Saturday, October 24, 2020

Horror as Comfort

 A lot of people I know don't read or watch horror, and they're surprised to find out that I do. Even more surprised when they learn that I sometimes write it. 

Actual quotes from conversations along these lines: 

  • "You don't seem like someone who would write that stuff." 
    • I guess? I mean, is horror only for people wearing dark eyeliner and capes? Or just for men? LOL. Some of the scariest stuff happens in mundane settings to people just trying to live their lives--you know: people like me. 
  • "It's so dark." 
    • It's hopeful and optimistic sometimes. And dark makes contrast, allowing you see the light. 
  • "I just can't handle the gore." 
    • Not all horror is a slasher film, you know. Some of my horror favorites don't involve any blood and guts at all.
  • "The characters make stupid choices." 
    • You could say that about ANY genre. If characters don't make ANY stupid choices, there's no conflict and the story is boring. Plus people do stupid things all the time in real life. 
  • "They're so stressful." 
    • Maybe? I find horror stress-relieving. And tension is kind of necessary for any sort of story. 

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It's not that horror doesn't scare me--it totally does!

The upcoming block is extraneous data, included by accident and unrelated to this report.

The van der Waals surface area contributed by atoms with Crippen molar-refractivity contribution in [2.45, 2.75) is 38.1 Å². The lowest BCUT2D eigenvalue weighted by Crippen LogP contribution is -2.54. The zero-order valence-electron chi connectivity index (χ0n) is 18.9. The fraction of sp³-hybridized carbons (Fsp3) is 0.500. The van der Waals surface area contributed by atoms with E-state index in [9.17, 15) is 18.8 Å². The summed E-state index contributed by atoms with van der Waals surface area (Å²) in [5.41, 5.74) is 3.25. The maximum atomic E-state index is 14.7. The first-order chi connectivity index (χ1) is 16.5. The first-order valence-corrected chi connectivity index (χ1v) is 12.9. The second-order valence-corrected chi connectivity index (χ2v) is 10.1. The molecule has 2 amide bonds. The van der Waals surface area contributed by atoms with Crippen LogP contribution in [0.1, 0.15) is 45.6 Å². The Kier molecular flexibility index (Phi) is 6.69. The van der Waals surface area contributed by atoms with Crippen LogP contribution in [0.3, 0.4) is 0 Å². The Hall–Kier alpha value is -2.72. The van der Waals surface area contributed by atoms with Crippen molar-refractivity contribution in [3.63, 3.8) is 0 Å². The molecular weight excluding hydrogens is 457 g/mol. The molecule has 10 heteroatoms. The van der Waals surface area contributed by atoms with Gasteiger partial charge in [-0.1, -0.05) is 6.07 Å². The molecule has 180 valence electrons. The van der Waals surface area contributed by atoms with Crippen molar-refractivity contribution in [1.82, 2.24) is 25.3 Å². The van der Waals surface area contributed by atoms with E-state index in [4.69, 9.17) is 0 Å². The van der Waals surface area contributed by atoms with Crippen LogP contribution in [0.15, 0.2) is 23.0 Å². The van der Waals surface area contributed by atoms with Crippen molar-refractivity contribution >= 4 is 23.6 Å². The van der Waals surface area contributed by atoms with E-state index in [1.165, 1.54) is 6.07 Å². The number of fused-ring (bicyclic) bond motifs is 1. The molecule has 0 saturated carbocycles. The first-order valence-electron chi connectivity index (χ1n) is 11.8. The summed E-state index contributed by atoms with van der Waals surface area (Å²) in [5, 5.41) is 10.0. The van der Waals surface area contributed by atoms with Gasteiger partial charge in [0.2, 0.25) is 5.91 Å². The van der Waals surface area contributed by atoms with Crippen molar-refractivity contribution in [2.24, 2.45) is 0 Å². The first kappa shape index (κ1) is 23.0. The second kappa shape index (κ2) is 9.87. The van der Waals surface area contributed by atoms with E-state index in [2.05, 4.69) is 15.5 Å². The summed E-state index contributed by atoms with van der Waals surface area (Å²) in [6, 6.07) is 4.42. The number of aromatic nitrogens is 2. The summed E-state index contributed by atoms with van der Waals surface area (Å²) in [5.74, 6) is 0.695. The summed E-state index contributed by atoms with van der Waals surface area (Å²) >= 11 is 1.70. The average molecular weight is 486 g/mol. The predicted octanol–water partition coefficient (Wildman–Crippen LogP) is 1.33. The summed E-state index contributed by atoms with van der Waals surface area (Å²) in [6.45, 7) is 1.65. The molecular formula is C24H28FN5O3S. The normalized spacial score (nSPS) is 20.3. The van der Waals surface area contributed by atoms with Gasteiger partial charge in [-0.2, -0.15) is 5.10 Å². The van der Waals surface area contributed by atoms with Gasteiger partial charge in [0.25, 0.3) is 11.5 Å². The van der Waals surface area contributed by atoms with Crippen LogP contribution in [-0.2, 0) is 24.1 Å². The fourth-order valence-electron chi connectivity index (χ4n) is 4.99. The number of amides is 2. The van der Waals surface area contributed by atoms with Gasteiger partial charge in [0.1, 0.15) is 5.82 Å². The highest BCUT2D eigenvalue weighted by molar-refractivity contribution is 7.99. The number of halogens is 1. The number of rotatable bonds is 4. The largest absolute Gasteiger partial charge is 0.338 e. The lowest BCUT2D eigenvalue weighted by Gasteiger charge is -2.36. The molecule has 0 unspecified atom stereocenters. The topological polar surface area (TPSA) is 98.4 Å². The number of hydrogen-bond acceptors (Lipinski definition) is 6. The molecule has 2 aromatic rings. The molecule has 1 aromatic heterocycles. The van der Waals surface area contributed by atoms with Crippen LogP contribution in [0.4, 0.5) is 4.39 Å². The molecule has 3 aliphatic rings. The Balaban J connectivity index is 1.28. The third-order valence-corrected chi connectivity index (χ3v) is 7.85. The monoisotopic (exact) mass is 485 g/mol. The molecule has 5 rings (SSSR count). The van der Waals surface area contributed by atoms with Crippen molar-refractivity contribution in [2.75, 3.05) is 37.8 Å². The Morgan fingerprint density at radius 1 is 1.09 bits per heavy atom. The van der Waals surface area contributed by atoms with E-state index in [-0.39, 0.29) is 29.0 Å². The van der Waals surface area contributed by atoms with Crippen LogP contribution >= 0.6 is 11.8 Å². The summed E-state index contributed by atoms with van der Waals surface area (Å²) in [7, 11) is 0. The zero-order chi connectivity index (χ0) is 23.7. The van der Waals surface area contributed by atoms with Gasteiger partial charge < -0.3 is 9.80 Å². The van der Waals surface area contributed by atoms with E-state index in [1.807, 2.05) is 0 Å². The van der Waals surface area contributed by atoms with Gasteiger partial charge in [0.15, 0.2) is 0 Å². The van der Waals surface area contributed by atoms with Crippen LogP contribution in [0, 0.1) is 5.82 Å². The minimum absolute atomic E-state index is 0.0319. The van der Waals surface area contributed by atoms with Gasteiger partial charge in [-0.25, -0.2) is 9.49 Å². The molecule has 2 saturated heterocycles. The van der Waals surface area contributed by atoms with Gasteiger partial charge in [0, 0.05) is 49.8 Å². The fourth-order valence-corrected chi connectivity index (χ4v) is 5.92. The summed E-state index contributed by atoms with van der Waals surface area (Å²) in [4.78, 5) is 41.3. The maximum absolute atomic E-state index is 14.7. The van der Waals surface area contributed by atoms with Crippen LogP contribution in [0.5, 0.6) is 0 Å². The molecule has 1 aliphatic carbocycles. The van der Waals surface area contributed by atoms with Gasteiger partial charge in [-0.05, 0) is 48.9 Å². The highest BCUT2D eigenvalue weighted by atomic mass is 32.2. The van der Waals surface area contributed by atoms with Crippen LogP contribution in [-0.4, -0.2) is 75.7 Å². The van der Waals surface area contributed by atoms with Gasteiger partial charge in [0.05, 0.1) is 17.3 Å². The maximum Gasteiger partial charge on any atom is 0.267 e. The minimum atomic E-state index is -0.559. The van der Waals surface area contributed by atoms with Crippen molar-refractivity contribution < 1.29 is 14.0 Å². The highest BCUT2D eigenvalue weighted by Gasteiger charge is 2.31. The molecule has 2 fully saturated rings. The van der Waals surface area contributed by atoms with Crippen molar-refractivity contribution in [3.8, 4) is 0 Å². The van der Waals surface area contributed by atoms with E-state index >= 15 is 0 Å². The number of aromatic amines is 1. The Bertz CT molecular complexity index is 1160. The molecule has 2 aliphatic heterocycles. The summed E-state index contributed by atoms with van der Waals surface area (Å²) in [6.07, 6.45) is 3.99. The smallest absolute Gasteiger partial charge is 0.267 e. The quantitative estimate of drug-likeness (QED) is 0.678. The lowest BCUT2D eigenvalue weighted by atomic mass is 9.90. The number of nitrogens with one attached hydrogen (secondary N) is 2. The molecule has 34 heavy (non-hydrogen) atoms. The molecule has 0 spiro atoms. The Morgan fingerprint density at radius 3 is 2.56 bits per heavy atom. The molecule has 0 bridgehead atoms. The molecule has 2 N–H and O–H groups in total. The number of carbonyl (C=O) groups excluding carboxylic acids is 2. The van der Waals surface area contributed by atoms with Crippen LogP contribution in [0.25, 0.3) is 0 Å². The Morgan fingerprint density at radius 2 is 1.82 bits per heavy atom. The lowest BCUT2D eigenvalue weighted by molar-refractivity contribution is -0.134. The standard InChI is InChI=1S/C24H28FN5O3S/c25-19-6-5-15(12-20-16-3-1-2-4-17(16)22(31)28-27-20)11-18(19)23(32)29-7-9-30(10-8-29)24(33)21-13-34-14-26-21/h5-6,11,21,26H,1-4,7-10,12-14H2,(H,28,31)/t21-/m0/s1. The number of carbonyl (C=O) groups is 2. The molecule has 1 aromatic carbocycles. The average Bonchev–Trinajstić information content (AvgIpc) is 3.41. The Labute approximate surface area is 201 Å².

Ask my sister about the time I threw the popcorn during a jump scare during a really terrible, not-that-scary vampire movie. Or check out the mangled pillows on the sofa after I squeeze them while I watch something scary. When I was a kid and teenager, I used to read my Stephen King, Shirley Jackson, and horror comics sitting at the top of the stairs with my back against the wall, so I could see anything that might be coming for me. 

But, the things is: the story ends. 

I close the book, or leave the cinema, or turn off the TV. And I am safe. I got that heart-racing excitement, but at no actual risk, other than perhaps the risk of being disappointed by a story that doesn't do it for me. Vicarious experience of the highest order.

And the stories, at least the ones I like best, are stories of resilience and hope. The heroes are not passively watching their lives go by them and wishing things would change--they take action to try to save themselves and others. 

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They *try something.* 

They take steps. Stupid ones sometimes. Foolhardy maybe. But life is risk and that's the heart of horror for me. 

There's something comforting in active characters trying something, especially if I really connected with the characters. 

It's still comforting even when they lose, falling into the zombie hoard after a heroic attempt. They died "with their boots on" so to speak, didn't they? They didn't just melt away on the sofa cushions hoping someone would save them. Those are characters worth admiring! 

What about you? Do you read/watch horror? What are your favorites? 

Wanna check out my horror writing? I had TWO horror stories published this month. 

"The Cleaning Lady" in Stories We Tell After Midnight, Volume 2 grew from a story prompt for the Nightmare Fuel Project and dares to ask who is going to clean up this mess. Dark humor can be so much fun to write!

"His Destroyer" in Slay: Stories of the Vampire Noire revisits the Passover story from another perspective, wondering who exactly served G-d's justice on the first-born sons of Egypt during the time of the Ten Plagues. This one gave me chills to write and I hope it will do the same for you when you read it. 

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